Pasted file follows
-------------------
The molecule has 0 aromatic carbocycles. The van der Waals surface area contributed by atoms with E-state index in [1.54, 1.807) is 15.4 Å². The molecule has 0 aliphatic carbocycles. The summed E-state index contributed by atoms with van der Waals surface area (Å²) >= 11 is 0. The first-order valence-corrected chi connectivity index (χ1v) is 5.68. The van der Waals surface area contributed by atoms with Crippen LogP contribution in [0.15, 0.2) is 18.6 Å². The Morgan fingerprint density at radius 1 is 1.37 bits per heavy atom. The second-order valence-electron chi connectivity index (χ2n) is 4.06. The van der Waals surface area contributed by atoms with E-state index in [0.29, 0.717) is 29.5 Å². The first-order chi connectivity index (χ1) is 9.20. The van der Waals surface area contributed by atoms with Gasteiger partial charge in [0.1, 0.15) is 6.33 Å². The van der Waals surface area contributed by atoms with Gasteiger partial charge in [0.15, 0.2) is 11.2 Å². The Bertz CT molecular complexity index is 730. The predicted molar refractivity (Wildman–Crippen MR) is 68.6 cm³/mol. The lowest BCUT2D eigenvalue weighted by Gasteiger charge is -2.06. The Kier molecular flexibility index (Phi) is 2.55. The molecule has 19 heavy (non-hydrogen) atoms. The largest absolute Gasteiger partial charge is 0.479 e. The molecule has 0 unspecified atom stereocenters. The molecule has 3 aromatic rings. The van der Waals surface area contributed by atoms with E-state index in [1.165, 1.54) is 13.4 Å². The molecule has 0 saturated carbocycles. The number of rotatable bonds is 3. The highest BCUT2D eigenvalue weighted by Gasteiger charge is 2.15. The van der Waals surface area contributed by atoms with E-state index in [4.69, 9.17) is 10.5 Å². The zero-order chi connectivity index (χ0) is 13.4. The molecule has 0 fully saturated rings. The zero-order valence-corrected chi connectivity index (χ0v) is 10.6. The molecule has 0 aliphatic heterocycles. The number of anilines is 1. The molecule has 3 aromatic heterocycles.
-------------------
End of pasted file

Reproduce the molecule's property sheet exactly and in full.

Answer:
The molecule has 0 aromatic carbocycles. The van der Waals surface area contributed by atoms with E-state index in [1.54, 1.807) is 15.4 Å². The molecule has 0 aliphatic carbocycles. The summed E-state index contributed by atoms with van der Waals surface area (Å²) >= 11 is 0. The first-order valence-corrected chi connectivity index (χ1v) is 5.68. The van der Waals surface area contributed by atoms with Crippen LogP contribution in [0.15, 0.2) is 18.6 Å². The Morgan fingerprint density at radius 1 is 1.37 bits per heavy atom. The second-order valence-electron chi connectivity index (χ2n) is 4.06. The van der Waals surface area contributed by atoms with E-state index in [0.29, 0.717) is 29.5 Å². The first-order chi connectivity index (χ1) is 9.20. The van der Waals surface area contributed by atoms with Gasteiger partial charge in [0.1, 0.15) is 6.33 Å². The van der Waals surface area contributed by atoms with Gasteiger partial charge in [0.15, 0.2) is 11.2 Å². The Bertz CT molecular complexity index is 730. The predicted molar refractivity (Wildman–Crippen MR) is 68.6 cm³/mol. The lowest BCUT2D eigenvalue weighted by Gasteiger charge is -2.06. The Kier molecular flexibility index (Phi) is 2.55. The molecule has 19 heavy (non-hydrogen) atoms. The largest absolute Gasteiger partial charge is 0.479 e. The molecule has 0 unspecified atom stereocenters. The molecule has 3 aromatic rings. The van der Waals surface area contributed by atoms with E-state index in [1.165, 1.54) is 13.4 Å². The molecule has 0 saturated carbocycles. The number of rotatable bonds is 3. The highest BCUT2D eigenvalue weighted by Gasteiger charge is 2.15. The van der Waals surface area contributed by atoms with E-state index in [4.69, 9.17) is 10.5 Å². The zero-order chi connectivity index (χ0) is 13.4. The molecule has 0 fully saturated rings. The zero-order valence-corrected chi connectivity index (χ0v) is 10.6. The molecule has 0 aliphatic heterocycles. The number of anilines is 1. The molecule has 3 aromatic heterocycles.